going to print an appraisal I think makes no sense. But we will print an
appraisal that’s on the low side of what I think makes sense. The same goes for
Quan. In the case of the September issue, I would’ve been the one arguing for a
higher appraisal. In future months, I’m sure our positions will be reversed.
We’re not the Supreme Court. We don’t print dissenting opinions.
The figure you see is always a consensus agreed upon by the both of us.
As I said earlier, The Avid Hog is as much about the
process as the product. That’s why Quan and I spent a year perfecting the
Our process for the appraisal page has been standardized
by now. It will be the same in each issue. We calculate owner earnings. Then we
come up with a fair multiple of owner earnings. We apply the multiply. We then
compare Owner Earnings x Fair Multiple = Business Value to the enterprise value
of the company. The excess of business value over the company’s debt is used to
calculate the equity value. And, of course, the equity value divided by fully
diluted shares is how we get our appraisal price per share. We then measure the
margin of safety.
The margin of safety confuses some people. It’s easy to
understand if you look at the calculation we show. Basically, the margin of
safety is always the percentage amount by which the business could be less
valuable than we think. It is not a measure of the difference in stock price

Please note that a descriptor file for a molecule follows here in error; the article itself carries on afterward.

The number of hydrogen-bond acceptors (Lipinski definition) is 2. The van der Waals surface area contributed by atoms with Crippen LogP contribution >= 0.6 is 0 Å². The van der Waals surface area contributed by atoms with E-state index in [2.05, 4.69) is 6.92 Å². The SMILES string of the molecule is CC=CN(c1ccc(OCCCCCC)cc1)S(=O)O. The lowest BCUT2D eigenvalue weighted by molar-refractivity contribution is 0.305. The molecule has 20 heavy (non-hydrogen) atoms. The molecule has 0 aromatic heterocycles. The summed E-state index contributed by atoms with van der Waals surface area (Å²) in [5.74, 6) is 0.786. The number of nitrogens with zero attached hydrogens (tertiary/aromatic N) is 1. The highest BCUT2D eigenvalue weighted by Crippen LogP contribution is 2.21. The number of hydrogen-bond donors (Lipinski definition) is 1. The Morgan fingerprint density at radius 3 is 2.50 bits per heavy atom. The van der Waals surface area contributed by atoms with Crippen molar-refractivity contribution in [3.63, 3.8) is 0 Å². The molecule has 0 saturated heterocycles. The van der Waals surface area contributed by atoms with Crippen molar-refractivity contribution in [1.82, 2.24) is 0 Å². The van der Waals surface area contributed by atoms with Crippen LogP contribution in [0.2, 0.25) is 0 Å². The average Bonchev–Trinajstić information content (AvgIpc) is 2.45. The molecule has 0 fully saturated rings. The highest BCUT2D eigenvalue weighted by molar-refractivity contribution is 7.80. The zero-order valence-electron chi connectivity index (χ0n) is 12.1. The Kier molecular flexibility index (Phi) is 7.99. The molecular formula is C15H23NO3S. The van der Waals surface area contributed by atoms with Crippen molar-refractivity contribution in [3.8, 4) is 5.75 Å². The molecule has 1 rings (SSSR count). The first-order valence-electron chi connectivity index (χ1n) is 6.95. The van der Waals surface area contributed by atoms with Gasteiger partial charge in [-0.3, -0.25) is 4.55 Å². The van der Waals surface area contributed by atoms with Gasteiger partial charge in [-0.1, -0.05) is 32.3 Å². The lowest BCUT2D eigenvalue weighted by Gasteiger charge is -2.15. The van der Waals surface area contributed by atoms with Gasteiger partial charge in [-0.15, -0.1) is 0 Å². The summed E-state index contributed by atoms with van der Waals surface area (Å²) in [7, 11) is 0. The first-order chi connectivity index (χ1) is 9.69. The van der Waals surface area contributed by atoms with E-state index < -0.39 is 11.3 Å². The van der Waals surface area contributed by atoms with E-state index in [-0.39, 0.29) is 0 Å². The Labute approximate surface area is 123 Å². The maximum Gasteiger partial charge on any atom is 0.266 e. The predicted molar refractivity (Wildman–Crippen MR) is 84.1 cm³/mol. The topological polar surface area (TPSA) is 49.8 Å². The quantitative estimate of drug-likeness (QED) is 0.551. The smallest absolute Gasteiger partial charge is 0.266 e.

between our appraisal price and the market price. That would only occur in
instances where the company had neither debt nor cash. In that case, an
appraisal value of $70 a share and a market price of $50 a share would result
in a 29% margin of safety ($70 - $50 = $20; $20 / $70 = 29%). That’s not
normally how margin of safety works, because the company is less safe to the
extent it has debt.
Let’s take our October issue – not yet released – as an
example. It’s not finalized yet, but I can give you a pretty good idea of what
the margin of safety on the stock is by our estimates. The stock trades for
about 60% of our appraisal value. So, if it’s a $30 stock, we think it’s worth
$50. That’s pretty simple. But the company has debt. So, in theory, the upside
on the stock would be about 67% ($50 - $30 = $20; $20 / $30 = 67%). Quan and I
don’t calculate the upside. So, that’s not a number you would ever see. It’s a